Who Needs A Job? The Story of Ruin of the Reckless

William Channell speaks to the creators of Ruin of the Reckless, who ditched their jobs to follow a dream …

For a lot of gamers and programmers, shifting their hobby into a profession is a dream.

Two California natives recently released the fruits of that dream onto the world in the form of a fully-fledged video game.

About three years ago, Charles Webb showed his friend Daniel Crockenberg a short game he’d made called “Wizard Fight.”

“We’d both done some programming in college,” Webb said. “When Danny saw Wizard Fight, he was like, ‘wow there are graphics and it has animations’ … it was only placeholder stuff.”

Crockenburg saw what could be produced in a short time. Webb said that’s when they knew they wanted to go ahead with the game.

Last month, that game, Ruin of the Reckless, released. It was featured on GOG.com and Steam. For Webb, the time from conception of the idea to release has been a bit of a blur. He joked about his poor concept of time.

Now, the two are just looking forward to a rest.

“After the game shipped I had this kind of naive idea that it would calm down after release, but that has quickly proven to be just the opposite,” Crockenberg said.

Crockenberg described the initial concept of the game as a “top-down version of Samurai Gunn,” though the version that released this month is much different. Changes came naturally throughout the process. The pair said when you make a game and teach yourself how to code at the same time, things don’t often work the way that was intended.
“When we started, it was really more of like a hobby thing,” Daniel said. “It wasn’t even about selling a game at that point, we just thought it was cool.”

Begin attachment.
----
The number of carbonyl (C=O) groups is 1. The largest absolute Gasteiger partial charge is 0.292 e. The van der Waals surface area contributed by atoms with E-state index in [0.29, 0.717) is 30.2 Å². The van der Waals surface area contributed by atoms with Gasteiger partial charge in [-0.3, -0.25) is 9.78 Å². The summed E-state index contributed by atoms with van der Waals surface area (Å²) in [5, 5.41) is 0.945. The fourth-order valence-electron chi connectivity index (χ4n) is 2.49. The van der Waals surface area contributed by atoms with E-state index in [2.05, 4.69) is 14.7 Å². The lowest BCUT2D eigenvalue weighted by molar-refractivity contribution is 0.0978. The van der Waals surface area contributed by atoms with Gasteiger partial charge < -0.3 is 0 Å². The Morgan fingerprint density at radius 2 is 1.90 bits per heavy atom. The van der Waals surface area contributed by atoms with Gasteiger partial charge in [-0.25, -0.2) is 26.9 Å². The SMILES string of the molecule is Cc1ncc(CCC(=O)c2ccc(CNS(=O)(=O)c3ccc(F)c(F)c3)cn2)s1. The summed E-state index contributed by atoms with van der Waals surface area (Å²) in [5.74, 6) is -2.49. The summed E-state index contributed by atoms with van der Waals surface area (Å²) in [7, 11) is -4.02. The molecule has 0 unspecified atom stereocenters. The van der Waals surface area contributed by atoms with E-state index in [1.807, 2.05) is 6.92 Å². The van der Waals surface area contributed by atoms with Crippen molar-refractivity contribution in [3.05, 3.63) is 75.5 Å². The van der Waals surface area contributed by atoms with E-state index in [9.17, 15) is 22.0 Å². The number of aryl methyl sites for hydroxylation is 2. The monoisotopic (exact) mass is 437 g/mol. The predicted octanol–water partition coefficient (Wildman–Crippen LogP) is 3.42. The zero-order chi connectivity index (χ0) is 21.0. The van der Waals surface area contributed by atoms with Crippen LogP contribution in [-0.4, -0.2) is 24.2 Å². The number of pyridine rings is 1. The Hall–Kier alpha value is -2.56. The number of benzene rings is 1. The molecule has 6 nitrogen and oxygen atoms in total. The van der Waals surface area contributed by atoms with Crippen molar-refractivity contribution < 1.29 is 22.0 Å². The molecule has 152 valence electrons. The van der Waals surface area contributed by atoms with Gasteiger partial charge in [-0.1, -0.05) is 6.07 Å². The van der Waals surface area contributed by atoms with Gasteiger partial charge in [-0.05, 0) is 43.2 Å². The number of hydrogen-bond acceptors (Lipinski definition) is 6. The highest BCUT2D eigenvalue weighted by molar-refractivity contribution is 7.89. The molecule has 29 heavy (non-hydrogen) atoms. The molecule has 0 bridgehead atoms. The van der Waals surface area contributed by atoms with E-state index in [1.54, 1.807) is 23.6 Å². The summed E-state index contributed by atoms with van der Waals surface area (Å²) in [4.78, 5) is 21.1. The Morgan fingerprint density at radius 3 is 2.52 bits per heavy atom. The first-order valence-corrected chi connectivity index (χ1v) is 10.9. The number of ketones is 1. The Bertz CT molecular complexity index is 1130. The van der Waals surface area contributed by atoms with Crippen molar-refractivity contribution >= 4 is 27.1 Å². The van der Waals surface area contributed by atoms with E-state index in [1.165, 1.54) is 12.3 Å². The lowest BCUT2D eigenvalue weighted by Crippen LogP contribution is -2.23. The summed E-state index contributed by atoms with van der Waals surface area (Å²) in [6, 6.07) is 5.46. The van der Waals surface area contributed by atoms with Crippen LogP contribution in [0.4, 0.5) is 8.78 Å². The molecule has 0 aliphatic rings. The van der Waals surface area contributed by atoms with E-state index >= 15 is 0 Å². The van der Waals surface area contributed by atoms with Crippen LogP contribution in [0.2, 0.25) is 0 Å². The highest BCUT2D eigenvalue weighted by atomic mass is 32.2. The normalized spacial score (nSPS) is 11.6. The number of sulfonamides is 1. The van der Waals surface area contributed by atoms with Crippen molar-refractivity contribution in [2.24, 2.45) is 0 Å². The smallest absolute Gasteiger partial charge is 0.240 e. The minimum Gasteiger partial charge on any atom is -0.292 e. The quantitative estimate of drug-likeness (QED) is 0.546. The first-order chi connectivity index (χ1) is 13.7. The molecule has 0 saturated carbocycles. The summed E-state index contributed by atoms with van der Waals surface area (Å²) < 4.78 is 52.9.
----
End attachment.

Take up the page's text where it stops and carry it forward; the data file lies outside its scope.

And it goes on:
At one point during the development process, the two were reading an interview with Samurai Gunn dev Beau Blythe. In it, Blythe discussed how his understanding of programming during the development of that game was rudimentary.

“I realize now he was exaggerating,” Webb said. “But that was what originally inspired us to see what we could do with programming.”

Webb and Crockenberg were testing an early version of the game on a forum. Webb said their decision to go through Kickstarter was based on the feedback of the small group of players helping test the game.

“I mean, it was a very crazy decision,” Webb said. “It definitely didn’t exactly go according to plan, but pretty happy with how it’s worked out so far.”

The two eventually fully committed to the game after quitting their jobs. They were on a road trip when Webb floated the idea and convinced Crockenberg to follow his lead.

“It was just kind of the environment we were in,” Crockenberg said.

As for advice, the two said there are no universal rules for going from a standard 9-5 job, to developing a game.

Despite that, Crockenberg said the fact that he and Webb can argue without hurting their relationship was a key factor. Having confidence in a business partner, he said, is hugely important.

In any case, both Webb and Crockenberg are happy with how their situation has turned out. Webb joked that the game is the “ultimate resume piece.”

“I still wouldn’t go back and tell myself not to do it,” Webb said. “Even if some disaster happens and the company goes under, even the skills we’ve developed over the course of this project make us more valuable.”

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